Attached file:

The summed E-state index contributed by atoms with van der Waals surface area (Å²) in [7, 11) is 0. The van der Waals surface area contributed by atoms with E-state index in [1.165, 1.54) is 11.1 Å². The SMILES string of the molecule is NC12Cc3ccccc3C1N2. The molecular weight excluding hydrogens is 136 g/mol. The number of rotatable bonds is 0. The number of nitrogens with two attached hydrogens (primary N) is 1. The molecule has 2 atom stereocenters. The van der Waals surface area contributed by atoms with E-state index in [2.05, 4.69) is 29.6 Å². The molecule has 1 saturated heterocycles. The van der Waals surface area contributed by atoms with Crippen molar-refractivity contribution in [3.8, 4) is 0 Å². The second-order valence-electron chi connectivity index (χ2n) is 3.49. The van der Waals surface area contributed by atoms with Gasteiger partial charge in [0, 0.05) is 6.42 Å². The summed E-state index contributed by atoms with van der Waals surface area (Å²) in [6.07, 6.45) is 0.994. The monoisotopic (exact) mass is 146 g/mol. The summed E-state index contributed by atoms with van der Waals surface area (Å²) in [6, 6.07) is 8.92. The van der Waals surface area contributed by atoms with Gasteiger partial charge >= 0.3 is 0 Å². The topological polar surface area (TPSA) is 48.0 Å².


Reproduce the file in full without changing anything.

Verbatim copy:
The summed E-state index contributed by atoms with van der Waals surface area (Å²) in [7, 11) is 0. The van der Waals surface area contributed by atoms with E-state index in [1.165, 1.54) is 11.1 Å². The SMILES string of the molecule is NC12Cc3ccccc3C1N2. The molecular weight excluding hydrogens is 136 g/mol. The number of rotatable bonds is 0. The number of nitrogens with two attached hydrogens (primary N) is 1. The molecule has 2 atom stereocenters. The van der Waals surface area contributed by atoms with E-state index in [2.05, 4.69) is 29.6 Å². The molecule has 1 saturated heterocycles. The van der Waals surface area contributed by atoms with Crippen molar-refractivity contribution in [3.8, 4) is 0 Å². The second-order valence-electron chi connectivity index (χ2n) is 3.49. The van der Waals surface area contributed by atoms with Gasteiger partial charge in [0, 0.05) is 6.42 Å². The summed E-state index contributed by atoms with van der Waals surface area (Å²) in [6.07, 6.45) is 0.994. The monoisotopic (exact) mass is 146 g/mol. The summed E-state index contributed by atoms with van der Waals surface area (Å²) in [6, 6.07) is 8.92. The van der Waals surface area contributed by atoms with Gasteiger partial charge >= 0.3 is 0 Å². The topological polar surface area (TPSA) is 48.0 Å².